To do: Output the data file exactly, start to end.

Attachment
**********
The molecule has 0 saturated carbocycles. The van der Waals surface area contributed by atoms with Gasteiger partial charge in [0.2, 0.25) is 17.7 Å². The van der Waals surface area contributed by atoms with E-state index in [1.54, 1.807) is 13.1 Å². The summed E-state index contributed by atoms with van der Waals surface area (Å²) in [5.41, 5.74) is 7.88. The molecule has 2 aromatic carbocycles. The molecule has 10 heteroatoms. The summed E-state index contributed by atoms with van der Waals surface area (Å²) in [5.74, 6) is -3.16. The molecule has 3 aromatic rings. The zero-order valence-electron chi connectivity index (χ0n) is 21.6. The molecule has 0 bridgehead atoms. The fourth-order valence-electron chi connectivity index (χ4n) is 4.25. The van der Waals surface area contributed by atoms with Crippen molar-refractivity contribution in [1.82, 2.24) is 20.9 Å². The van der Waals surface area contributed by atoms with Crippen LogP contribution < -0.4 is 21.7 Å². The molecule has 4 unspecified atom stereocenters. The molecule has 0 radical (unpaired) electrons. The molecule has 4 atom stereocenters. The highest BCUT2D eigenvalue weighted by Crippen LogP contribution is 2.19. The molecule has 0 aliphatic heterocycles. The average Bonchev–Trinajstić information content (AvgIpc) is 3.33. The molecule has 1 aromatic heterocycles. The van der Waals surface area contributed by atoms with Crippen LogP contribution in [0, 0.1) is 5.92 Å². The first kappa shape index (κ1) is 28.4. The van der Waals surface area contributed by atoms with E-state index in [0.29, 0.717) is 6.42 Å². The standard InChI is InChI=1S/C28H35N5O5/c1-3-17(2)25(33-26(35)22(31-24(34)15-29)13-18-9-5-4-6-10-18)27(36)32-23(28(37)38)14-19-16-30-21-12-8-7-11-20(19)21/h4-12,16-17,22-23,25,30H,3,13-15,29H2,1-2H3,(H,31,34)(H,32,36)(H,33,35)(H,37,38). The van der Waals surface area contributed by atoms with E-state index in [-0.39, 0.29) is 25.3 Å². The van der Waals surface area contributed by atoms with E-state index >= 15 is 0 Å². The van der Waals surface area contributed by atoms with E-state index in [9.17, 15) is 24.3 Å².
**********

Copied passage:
The molecule has 0 saturated carbocycles. The van der Waals surface area contributed by atoms with Gasteiger partial charge in [0.2, 0.25) is 17.7 Å². The van der Waals surface area contributed by atoms with E-state index in [1.54, 1.807) is 13.1 Å². The summed E-state index contributed by atoms with van der Waals surface area (Å²) in [5.41, 5.74) is 7.88. The molecule has 2 aromatic carbocycles. The molecule has 10 heteroatoms. The summed E-state index contributed by atoms with van der Waals surface area (Å²) in [5.74, 6) is -3.16. The molecule has 3 aromatic rings. The zero-order valence-electron chi connectivity index (χ0n) is 21.6. The molecule has 0 bridgehead atoms. The fourth-order valence-electron chi connectivity index (χ4n) is 4.25. The van der Waals surface area contributed by atoms with Crippen molar-refractivity contribution in [1.82, 2.24) is 20.9 Å². The van der Waals surface area contributed by atoms with Crippen LogP contribution < -0.4 is 21.7 Å². The molecule has 4 unspecified atom stereocenters. The molecule has 0 radical (unpaired) electrons. The molecule has 4 atom stereocenters. The highest BCUT2D eigenvalue weighted by Crippen LogP contribution is 2.19. The molecule has 0 aliphatic heterocycles. The average Bonchev–Trinajstić information content (AvgIpc) is 3.33. The molecule has 1 aromatic heterocycles. The van der Waals surface area contributed by atoms with Crippen LogP contribution in [0, 0.1) is 5.92 Å². The first kappa shape index (κ1) is 28.4. The van der Waals surface area contributed by atoms with E-state index in [0.29, 0.717) is 6.42 Å². The standard InChI is InChI=1S/C28H35N5O5/c1-3-17(2)25(33-26(35)22(31-24(34)15-29)13-18-9-5-4-6-10-18)27(36)32-23(28(37)38)14-19-16-30-21-12-8-7-11-20(19)21/h4-12,16-17,22-23,25,30H,3,13-15,29H2,1-2H3,(H,31,34)(H,32,36)(H,33,35)(H,37,38). The van der Waals surface area contributed by atoms with E-state index in [-0.39, 0.29) is 25.3 Å². The van der Waals surface area contributed by atoms with E-state index >= 15 is 0 Å². The van der Waals surface area contributed by atoms with E-state index in [9.17, 15) is 24.3 Å².